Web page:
In many instances, even for those of us who have taken the time to educate ourselves about food, it's not always so easy or obvious as it seems to figure this out. And, in many cases, it's actually getting harder to detect this information, as some companies continue to bob and weave around the current food labeling system, omitting certain key pieces of product information or cleverly adapting their verbiage so that it appears to be in line with the latest food safety and nutritional findings published by scientists and medical researchers. Of course, they are doing this to purposely mislead the public and obscure the truth instead of changing to meet the demands and changing needs of their customers. They take unethical short-cuts to garner higher profits, and this is why it's more important than ever to put our support behind those businesses who are doing the right thing. This means supporting organic local farmers and markets, and buying products that are made by companies who truly care about the health of their consumers.

Of course, the issues that are becoming part of the public dialogue are not just centered around the chemicals contained in processed foods; it's also the chemical additives that are added to non-organic whole foods as well. On this note, there's been a great amount of concern about the things companies are putting into our food that we don't even know about, because there are currently no labeling requirements for certain food sources (i.e., GMOs, etc.) and chemical additives. Regarding the latter, I include pesticides on this list because, whether it's sprayed on produce or chemically engineered into it, it's still an alarming issue that needs to be addressed with corresponding legislation. As we've seen time and time again, there are still many companies that haven't reformed their ways based upon an ethical conscience to do the right thing, because they are still focused on short-term profits achieved by any means necessary, including shady, blantantly unsanitary, and often even illegal practices.

As the below cartoon aptly illustrates, there are a whole host of complex considerations consumers currently face when trying to figure out what's healthy for us and what's not.


And even if we do read the labels, do we really understand them or know how to interpret their health value? Do we really know what's safe for us to eat? How can we truly tell whether food is genetically engineered if there are no labels to indicate this? And even if we do wash off our produce to try to get rid of pesticides, how will we know whether or not these pesticides have been sprayed onto or genetically engineered into our food, the latter of which would clearly render these precautionary efforts useless? (And yes, the latter scenario does happen. A pretty scary thought, eh? And it's enough to make many of us want to take up vegetable gardening. :) And this is not just because of the current economy either, although that's certainly been a factor for a lot of people as well.) And at that, this is really just cracking the tip of the iceberg. This is why the automatic, implicit trust that many grocery shoppers place in the products they buy in the supermarket, particularly in the produce aisle, really does bear some re-examination.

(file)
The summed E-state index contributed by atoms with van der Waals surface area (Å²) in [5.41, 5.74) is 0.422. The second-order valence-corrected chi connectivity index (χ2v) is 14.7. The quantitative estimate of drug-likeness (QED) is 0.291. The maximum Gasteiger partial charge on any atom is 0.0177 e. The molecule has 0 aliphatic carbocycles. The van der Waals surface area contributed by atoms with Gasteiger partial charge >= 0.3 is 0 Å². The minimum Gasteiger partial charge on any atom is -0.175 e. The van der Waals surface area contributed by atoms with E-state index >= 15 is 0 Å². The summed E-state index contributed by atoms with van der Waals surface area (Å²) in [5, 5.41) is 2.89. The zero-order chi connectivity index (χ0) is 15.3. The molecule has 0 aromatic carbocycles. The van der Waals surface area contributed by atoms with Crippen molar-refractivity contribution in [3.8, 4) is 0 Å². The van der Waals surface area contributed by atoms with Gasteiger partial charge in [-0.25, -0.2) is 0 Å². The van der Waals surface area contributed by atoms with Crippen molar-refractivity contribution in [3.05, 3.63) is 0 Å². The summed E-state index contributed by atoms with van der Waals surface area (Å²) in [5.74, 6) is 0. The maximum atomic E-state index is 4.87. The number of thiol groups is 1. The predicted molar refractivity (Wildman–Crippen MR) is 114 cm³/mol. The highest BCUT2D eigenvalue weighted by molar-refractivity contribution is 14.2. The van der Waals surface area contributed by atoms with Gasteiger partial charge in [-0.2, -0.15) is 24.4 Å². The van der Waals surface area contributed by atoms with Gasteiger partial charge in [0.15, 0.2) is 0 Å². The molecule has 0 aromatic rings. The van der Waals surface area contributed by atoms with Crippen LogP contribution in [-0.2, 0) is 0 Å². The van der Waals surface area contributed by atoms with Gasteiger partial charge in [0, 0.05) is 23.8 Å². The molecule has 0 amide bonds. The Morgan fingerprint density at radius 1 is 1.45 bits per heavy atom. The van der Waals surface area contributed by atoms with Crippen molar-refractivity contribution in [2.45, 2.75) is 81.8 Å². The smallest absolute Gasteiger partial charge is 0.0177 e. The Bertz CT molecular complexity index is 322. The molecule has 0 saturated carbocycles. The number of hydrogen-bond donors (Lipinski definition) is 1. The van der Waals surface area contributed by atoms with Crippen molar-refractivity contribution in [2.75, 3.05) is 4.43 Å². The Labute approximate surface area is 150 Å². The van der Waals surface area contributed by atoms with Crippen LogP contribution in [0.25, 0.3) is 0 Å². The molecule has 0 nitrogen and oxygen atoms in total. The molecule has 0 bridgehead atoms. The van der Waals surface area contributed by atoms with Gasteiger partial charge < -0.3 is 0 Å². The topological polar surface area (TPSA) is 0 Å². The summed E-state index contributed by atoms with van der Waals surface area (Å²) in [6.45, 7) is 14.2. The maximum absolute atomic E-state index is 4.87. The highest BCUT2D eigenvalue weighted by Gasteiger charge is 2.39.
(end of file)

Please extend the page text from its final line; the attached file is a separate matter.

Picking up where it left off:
And how come the FDA isn't doing more to answer the public's demand for better labeling? Isn't it their job to make sure our food is safe? (Remember the egg scares in the US in both 2010 and 2011 and the ensuing fiascoes surrounding them? And, did you know that the FDA even ignored their own scientists' warnings about GMOs?!) And when these blatant grievances are still not being addressed by entities like the FDA and USDA, mostly because various food companies are waging a war on the political front to make sure legislation to reform our food system isn't going to see the light of day, isn't our job to fight back, educate, spread the truth, and join others to actively do something about it?!

However, even if the FDA and USDA are dragging their feet, many people are trying to fight back by getting the word out to the public and doing what they can to add their voices to the growing chorus of people who are trying to do something about this. And not all of these people are nutritionists, doctors, scientists, educators, and authors, or other health and wellness professionals. Many are just regular citizens who are invested in their families' health and general well-being. Will you add your voice to the growing demand for the redress and reform these of very important issues? Even doing something as simple as signing a petition can help. Write your congressperson and let them know your concerns and urge them towards constructive action on particular issues. Or join or contribute funds to a group or association actively working towards positive change in these areas.